1. A Hilo downpour
There’s nothing like falling asleep to the loud drumbeat of a Hilo rainstorm. In a downpour, you’d be soaked in a minute. When I moved to Vancouver, I was a bit disappointed with the misty drizzle, blowing into my face and frizzing my hair, lacking the satisfaction of palpable pounding raindrops. Since Hilo’s average annual rainfall is 130 inches, people assume that it’s raining all the time. But Hilo’s showers alternate with brilliant sunshine. Big rain, big sun. No wishy-washy weather here.
2. Using the human bank teller
Living on the mainland, I use ATMs almost exclusively. In Hilo, I wait in line with my mom at her bank. She’s not the only one. Locals seem to use human tellers more than ATMs. They prefer the face-to-face interaction–Good morning! May I see your ID? Have a nice day!–and trust humans more than machines.
3. Local fruit
Sure, you can buy tropical fruits worldwide. But there’s something different about Kapoho Solo papayas, sweet-tart apple bananas, mellow white pineapples, and local varieties of mangoes, mountain apples, and avocados. You also can’t beat the prices: five papayas for two bucks (if you know where to look).
4. Active volcano
Kilauea Volcano, located on the eastern side of the island, has been erupting nonstop since 1983. Often, the molten lava flows underground into the sea, invisible. When a flow shifts and becomes visible from land–occasionally threatening homes and towns–the eruption hits the front page and reminds us that we’re living on an active volcano.
5. The thank-you wave
In Hilo, if I let another driver pass ahead of me, I always receive a thank-you wave. It might be the local shaka sign or a simple wave of the hand. Either way, it’s a given. While I love my current city, Vancouver, I’m too-often disappointed when I let another driver pass and receive no acknowledgment. I miss that momentary connection between one stranger and another.
Growing up in Hilo, I had a tolerance for mosquito bites. Once I moved away, I lost my tolerance and now, if bitten, my immune system triggers those irritating red welts. When the Big Island had a temporary outbreak of dengue fever last fall and winter, I was dismayed. If I could change one thing about Hawaii, I would banish all mosquitoes.
7. Coqui frogs sounds
Originally from Puerto Rico, coqui frogs arrived on the Big Island in the 1990s (apparently by way of potted plants from Florida). This invasive species is now ubiquitous on the island. After dark, they emit a distinctive loud call. From my bedroom window, I can hear a few in the backyard. With earplugs, they don’t bother me much. But it is always catastrophic when invasive species proliferate and upset the Hawaiian ecosystem.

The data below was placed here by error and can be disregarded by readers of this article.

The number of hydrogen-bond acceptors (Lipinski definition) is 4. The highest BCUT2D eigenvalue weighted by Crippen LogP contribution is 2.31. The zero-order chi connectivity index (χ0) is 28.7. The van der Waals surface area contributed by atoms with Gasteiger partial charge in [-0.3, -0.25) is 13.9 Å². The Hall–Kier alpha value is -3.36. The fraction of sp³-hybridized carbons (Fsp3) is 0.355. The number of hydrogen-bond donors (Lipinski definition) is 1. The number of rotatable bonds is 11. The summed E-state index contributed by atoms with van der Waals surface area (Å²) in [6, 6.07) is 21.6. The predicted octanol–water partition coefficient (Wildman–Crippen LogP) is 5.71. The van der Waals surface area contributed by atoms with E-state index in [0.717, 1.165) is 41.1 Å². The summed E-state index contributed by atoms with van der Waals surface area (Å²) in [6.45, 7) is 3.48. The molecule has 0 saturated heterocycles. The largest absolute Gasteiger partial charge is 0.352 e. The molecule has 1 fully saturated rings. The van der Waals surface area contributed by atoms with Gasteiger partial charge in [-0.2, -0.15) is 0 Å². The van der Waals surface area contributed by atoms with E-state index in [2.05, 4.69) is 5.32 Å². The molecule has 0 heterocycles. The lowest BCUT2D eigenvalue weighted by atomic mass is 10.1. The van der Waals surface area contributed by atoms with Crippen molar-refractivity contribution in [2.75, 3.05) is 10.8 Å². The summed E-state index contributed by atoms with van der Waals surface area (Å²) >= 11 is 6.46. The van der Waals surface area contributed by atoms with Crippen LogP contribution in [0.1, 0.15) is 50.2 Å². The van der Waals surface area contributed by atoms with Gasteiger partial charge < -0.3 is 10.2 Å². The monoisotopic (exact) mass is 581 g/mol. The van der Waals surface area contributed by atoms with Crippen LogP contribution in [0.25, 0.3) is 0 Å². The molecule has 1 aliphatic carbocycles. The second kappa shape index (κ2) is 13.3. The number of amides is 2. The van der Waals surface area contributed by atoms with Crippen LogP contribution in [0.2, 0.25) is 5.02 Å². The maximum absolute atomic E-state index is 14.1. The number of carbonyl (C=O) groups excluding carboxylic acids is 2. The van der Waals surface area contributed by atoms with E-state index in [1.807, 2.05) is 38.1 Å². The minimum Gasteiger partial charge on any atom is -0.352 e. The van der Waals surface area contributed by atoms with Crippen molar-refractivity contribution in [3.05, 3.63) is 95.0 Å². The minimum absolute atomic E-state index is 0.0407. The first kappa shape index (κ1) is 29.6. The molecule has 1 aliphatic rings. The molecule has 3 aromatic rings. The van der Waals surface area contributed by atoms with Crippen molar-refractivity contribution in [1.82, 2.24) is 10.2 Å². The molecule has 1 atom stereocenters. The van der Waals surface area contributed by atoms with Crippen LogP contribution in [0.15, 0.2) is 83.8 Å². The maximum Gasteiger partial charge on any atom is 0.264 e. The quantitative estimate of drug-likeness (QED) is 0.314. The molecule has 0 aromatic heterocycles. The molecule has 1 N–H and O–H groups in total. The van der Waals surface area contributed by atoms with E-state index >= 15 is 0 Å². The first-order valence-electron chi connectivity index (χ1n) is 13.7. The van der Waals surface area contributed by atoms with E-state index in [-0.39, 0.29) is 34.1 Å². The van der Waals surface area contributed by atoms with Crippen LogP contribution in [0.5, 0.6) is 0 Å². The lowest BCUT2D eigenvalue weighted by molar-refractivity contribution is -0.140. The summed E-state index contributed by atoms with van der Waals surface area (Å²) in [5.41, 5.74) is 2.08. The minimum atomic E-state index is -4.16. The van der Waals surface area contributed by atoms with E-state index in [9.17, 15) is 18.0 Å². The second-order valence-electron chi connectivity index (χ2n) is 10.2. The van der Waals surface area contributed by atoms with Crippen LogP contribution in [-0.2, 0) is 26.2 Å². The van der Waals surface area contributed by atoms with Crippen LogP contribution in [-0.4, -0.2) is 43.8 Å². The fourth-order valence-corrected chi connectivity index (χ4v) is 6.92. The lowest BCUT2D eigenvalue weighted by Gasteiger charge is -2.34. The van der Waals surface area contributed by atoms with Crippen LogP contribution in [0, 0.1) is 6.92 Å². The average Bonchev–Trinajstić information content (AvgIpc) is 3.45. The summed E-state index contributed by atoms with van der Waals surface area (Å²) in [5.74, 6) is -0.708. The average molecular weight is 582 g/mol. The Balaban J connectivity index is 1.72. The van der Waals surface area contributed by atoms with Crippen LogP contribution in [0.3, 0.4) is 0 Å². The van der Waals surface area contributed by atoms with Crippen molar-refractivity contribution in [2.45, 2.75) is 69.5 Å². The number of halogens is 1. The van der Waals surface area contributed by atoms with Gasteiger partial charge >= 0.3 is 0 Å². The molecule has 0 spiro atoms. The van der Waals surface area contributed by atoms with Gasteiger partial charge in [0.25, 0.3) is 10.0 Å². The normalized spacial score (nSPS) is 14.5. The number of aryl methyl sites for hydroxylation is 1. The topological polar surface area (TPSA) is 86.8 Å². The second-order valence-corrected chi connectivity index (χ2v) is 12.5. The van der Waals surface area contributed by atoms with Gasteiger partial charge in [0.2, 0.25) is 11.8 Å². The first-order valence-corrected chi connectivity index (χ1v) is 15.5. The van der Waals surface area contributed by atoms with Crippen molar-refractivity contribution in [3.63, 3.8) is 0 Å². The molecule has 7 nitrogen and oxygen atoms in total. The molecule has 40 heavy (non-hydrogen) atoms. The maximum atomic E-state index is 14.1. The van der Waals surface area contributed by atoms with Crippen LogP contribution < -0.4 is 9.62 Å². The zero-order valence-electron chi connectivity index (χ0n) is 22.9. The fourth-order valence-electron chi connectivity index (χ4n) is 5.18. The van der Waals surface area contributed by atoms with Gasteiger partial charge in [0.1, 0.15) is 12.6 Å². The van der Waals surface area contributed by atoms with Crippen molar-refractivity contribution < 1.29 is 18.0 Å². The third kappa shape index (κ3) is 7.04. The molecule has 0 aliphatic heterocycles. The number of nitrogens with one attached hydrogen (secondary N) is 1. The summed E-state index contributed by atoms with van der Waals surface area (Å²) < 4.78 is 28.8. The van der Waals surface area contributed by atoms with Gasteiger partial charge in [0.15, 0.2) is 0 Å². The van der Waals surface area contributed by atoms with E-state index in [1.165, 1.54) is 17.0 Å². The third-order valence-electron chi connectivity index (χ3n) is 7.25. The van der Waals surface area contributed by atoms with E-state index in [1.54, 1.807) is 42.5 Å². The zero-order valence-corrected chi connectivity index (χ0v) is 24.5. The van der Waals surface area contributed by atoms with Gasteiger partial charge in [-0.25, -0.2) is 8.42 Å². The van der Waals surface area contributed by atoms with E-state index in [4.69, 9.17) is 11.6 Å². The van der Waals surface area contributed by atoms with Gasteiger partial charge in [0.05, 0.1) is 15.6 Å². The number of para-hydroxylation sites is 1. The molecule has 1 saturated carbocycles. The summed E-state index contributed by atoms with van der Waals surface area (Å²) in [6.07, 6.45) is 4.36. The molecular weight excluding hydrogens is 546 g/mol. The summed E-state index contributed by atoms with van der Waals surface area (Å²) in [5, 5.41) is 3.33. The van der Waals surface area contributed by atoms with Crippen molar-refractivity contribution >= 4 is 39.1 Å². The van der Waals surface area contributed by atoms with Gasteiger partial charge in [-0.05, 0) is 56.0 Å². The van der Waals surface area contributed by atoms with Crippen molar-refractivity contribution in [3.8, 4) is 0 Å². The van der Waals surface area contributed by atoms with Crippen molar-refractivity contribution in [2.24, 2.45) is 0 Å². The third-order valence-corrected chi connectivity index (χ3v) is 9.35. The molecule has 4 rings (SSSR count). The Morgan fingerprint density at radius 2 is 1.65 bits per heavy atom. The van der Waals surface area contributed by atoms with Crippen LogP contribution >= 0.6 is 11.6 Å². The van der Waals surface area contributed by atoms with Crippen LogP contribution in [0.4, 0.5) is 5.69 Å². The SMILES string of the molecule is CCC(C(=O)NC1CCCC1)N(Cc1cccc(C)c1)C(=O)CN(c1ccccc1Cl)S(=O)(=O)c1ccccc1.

8. Trade winds
On the best days in Hilo, my hometown, the trades are vigorous and constant. Open a window and–whoosh!–in comes the breeze like long, cool drink. Since the sun is shining and temperature warm (daytime highs around 80ºF/26ºC), the winds are refreshing rather than chilly.
9. Slowed-down time
I can’t prove it, but time passes more slowly in Hilo. On the mainland, I wake up, deal with a few things, and suddenly it’s 1pm and then 6pm–and in a flash it’s past my bedtime. Here, despite an active, on-the-go morning, I’m often stunned to look at my watch and find a whole hour still available, at my disposal, before noon. A luxury.
Images: All photos shot in the backyard where I grew up.
I grew up (in Missouri) with the thank-you wave. It may be a generational thing; younger drivers rarely wave. However, I keep waving—hoping to spark a response or just to amuse myself. “Oh, you’re welcome,” I say, as the other driver powers ahead, oblivious.
Sounds heavenly – pounding rain is also more reflective of my hometown upbringing and “the wave” when let in or passing (it was a given) in the car. Also a smile when on a walk and you pass by another walker. Little things that as you write, keep us connected on a human rather than techno level. Love the photos – must be difficult to leave such a wonderful “home”.
As always, I enjoy reading your blogs. Whether it is about yoga or Hilo.
Thanks Laura, Deb, and Alicia for your comments. I don’t know what compels the thank-you wave or the hello smile while walking. Maybe some cultures are more reserved. Sometimes I, too, will more pointedly wave or say “good morning” to a stranger in Vancouver, just to see their reaction. We are lucky to have grown up with these gestures.
Hi Luci! I’m so sad that I missed both you and Judi. I can relate to the nine signs of Hilo! Thank you so much for thinking of Chablis. She loves the salmon jerky. Hope I can meet up with you the next time you’re in Hilo. (Or maybe at Neils). Love, Jan
We must make it a point to meet up next time. Thanks for reading and commenting to my post, Jan. Expect an email message from me soon.